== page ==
Captain Corelli's Mandolin
History's at odds with romance but filmmakers tend to believe that the grandeur and massive scale of one heightens the transformatory relevance of the other. And so it is in Captain Corelli's Mandolin that the theater of war becomes an awkward backdrop for a Mediterranean love story on the beautiful Greek isle of Cephalonia.
John Hurt narrates the events as Greek Dr. Iannis. His daughter Pelagia (Penélope Cruz) is engaged to strapping young Mandras (Christian Bale), who leaves their peaceful existence to fight Italian fascists in Albania. Meanwhile, a segment of those same fascists arrive to occupy the island, lead by music-loving Captain Corelli (Nicolas Cage) and his band of historically inaccurate merry men. (Let's face it: Mussolini's fascist thugs were never quite this fun). Mandras comes back, of course, and the Germans swoop in to encounter Greek/Italian resistance.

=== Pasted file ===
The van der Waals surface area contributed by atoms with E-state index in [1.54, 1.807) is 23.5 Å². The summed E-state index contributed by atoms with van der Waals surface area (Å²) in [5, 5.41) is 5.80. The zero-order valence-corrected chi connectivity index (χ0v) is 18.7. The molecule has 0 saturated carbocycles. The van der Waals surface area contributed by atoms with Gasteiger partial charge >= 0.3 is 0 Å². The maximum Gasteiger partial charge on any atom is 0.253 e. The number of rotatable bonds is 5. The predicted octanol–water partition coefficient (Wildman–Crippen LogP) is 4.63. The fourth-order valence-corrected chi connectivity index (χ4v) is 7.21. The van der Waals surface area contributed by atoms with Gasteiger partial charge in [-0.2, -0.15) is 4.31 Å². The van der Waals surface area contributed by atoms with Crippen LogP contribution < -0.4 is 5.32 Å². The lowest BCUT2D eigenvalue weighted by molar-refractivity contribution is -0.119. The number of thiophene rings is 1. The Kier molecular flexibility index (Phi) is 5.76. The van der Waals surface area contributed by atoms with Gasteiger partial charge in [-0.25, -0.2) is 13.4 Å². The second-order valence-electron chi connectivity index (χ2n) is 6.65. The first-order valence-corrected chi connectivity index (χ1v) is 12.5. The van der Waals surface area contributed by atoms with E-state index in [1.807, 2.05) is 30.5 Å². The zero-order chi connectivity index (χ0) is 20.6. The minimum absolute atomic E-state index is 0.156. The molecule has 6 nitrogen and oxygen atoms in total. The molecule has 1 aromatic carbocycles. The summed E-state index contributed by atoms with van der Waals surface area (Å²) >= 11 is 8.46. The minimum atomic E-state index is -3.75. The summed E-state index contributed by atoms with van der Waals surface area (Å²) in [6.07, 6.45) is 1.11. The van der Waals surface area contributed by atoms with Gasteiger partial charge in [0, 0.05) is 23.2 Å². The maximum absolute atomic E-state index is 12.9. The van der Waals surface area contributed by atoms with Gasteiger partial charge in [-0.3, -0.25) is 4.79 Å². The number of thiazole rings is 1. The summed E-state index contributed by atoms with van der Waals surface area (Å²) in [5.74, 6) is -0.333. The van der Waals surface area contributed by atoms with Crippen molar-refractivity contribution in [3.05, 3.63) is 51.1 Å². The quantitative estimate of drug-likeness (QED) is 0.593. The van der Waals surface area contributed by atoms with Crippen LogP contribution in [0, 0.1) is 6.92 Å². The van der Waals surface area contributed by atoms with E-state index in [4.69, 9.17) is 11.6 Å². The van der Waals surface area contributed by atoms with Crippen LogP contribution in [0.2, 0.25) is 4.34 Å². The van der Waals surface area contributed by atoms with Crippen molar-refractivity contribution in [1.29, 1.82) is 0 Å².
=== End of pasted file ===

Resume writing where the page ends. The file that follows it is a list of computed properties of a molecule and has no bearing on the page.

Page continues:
Based on a best-selling novel by Louis de Bernières, Captain Corelli's Mandolin proves to be more of a visually stunning period romance than anything else. Along with its good casting come bad accents. This is director John Madden's first film since 1998's superlative Shakespeare in Love. A Tom Stoppard-assisted script aided the ingenuity of that film; Captain Corelli's Mandolin is more by-the-numbers, but still offers a sweet vision of love under siege.